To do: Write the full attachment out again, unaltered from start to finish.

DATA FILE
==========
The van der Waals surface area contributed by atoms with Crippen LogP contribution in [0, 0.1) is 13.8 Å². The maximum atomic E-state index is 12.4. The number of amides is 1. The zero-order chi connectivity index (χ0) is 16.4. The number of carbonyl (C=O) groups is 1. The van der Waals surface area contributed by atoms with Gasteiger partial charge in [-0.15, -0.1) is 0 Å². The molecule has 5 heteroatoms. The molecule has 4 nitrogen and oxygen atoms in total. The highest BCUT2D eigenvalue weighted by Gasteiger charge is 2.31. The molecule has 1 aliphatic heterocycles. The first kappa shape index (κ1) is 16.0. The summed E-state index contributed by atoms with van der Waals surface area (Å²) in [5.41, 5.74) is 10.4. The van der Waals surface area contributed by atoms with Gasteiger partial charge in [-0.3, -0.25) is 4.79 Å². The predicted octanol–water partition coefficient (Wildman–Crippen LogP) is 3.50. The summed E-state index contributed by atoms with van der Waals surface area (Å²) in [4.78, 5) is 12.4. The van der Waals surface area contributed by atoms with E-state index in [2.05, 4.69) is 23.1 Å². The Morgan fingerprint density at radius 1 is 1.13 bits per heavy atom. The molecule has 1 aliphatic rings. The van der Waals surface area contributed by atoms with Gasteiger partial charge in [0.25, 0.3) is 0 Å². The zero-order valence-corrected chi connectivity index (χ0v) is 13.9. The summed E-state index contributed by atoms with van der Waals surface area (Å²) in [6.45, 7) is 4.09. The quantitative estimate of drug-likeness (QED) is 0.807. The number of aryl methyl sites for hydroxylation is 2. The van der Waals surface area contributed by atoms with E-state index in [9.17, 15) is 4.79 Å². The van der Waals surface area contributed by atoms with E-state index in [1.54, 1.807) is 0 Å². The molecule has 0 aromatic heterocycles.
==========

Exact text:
The van der Waals surface area contributed by atoms with Crippen LogP contribution in [0, 0.1) is 13.8 Å². The maximum atomic E-state index is 12.4. The number of amides is 1. The zero-order chi connectivity index (χ0) is 16.4. The number of carbonyl (C=O) groups is 1. The van der Waals surface area contributed by atoms with Gasteiger partial charge in [-0.15, -0.1) is 0 Å². The molecule has 5 heteroatoms. The molecule has 4 nitrogen and oxygen atoms in total. The highest BCUT2D eigenvalue weighted by Gasteiger charge is 2.31. The molecule has 1 aliphatic heterocycles. The first kappa shape index (κ1) is 16.0. The summed E-state index contributed by atoms with van der Waals surface area (Å²) in [5.41, 5.74) is 10.4. The van der Waals surface area contributed by atoms with Gasteiger partial charge in [-0.3, -0.25) is 4.79 Å². The predicted octanol–water partition coefficient (Wildman–Crippen LogP) is 3.50. The summed E-state index contributed by atoms with van der Waals surface area (Å²) in [4.78, 5) is 12.4. The van der Waals surface area contributed by atoms with E-state index in [2.05, 4.69) is 23.1 Å². The Morgan fingerprint density at radius 1 is 1.13 bits per heavy atom. The molecule has 1 aliphatic rings. The van der Waals surface area contributed by atoms with Gasteiger partial charge in [0.25, 0.3) is 0 Å². The zero-order valence-corrected chi connectivity index (χ0v) is 13.9. The summed E-state index contributed by atoms with van der Waals surface area (Å²) in [6.45, 7) is 4.09. The quantitative estimate of drug-likeness (QED) is 0.807. The number of aryl methyl sites for hydroxylation is 2. The van der Waals surface area contributed by atoms with E-state index in [9.17, 15) is 4.79 Å². The van der Waals surface area contributed by atoms with E-state index in [1.54, 1.807) is 0 Å². The molecule has 0 aromatic heterocycles.